The mission of the author and Hilal is to resolve a past life conflict. To this end there is some meditative and esoteric practices that unfold the back story of their past lives. There is also the unfolding story of Hilal's unrequited love for the author. It is a complicated and delicate matter well handled in the end by both.

But there is a parallel mission between the author and his interpreter Yao. Yao is attempting to recover from the loss of his wife and to this end, has made repeated trips to a place in Siberia known for its shamans. He is seeking meaning in his wife's death and meaning for himself to keep going. In a serendiptious turn of events, all three go to see the shamans. Hilal experiencing an event with the female shamans and Yao and the author with a male shaman. It is a very well described and explained experience and for anyone who has spent time with a mystic, it will immediately resonate.

Again there was a passage for my spiritual journey that helped me progress. It explains leaders and shamans and how originally shaman's were women. Leadership changed and became corrupted and when men had secured and corrupted the leadership role, they then usurped the role of the shaman. "Force won out over harmony. The natural qualities of women were ignored; what mattered was their power....whenever they (women) put themselves forward however they were treated as heretics and prostitutes. If the system felt threatened by them it did not hesitate to punish them with burnings, stonings and in milder cases, exile."

Bottom line - much is learned, some things are resolved, some are not. Time is reinterpreted. A trip is taken and completed. The mystical tradition is experienced and explained. A book is written and read.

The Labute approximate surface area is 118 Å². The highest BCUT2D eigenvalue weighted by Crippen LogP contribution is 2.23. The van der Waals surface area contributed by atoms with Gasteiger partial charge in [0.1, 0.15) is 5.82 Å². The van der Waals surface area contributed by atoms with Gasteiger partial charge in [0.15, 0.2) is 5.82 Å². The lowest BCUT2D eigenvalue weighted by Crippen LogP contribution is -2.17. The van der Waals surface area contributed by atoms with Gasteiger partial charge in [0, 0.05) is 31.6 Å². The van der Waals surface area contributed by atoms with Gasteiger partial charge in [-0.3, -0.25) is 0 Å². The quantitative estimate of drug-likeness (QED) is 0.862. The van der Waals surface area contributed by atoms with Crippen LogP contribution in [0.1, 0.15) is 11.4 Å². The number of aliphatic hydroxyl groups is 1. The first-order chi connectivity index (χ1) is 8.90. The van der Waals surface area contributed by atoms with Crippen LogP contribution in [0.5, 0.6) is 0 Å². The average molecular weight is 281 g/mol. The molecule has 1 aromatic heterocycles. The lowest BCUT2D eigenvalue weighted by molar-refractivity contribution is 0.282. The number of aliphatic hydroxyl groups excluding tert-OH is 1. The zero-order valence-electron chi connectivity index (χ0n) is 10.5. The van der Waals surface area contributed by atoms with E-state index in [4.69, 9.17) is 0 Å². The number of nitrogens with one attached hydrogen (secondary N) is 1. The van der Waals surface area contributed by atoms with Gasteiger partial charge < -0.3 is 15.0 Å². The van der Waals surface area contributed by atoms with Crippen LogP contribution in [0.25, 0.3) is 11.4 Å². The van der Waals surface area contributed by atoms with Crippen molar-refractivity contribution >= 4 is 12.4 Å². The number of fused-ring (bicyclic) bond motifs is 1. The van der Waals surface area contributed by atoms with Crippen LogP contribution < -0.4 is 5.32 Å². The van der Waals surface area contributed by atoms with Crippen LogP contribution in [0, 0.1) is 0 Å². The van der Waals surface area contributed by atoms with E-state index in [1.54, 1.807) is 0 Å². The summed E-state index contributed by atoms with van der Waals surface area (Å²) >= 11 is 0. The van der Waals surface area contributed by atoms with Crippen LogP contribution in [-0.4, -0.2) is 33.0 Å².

( )
  ozzieslim | Dec 28, 2014 |
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O Mary, conceived without sin, pray for those who turn to you.  Amen.

A certain nobleman went into a far country, to receive for himself a kingdom, and to return.
- Luke 19:12
The Aleph was about two to three centimeters in diameter, but all of cosmic space was there, with no diminution in size.  Each thing was infinite, because I could clearly see it from every point on the universe.
-Jorge Luis Borges, The Aleph

Thou knowest all--I cannot see.
I trust I shall not live in vain,
I know that we shall meet again,
in some divine eternity.

- Oscar Wilde, "The True Knowledge"
For J, who keeps me walking,
S.J., who continues to protect me,
Hilal, for her words of forgiveness in the church in Novosibirsk.
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Oh, No, Not another ritual!
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(Click to show. Warning: May contain spoilers.)
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Presents the story of a man who initiates a world-spanning effort to achieve spiritual renewal and human connection, a journey during which he reconnects with a woman from an earlier life while transcending time and space.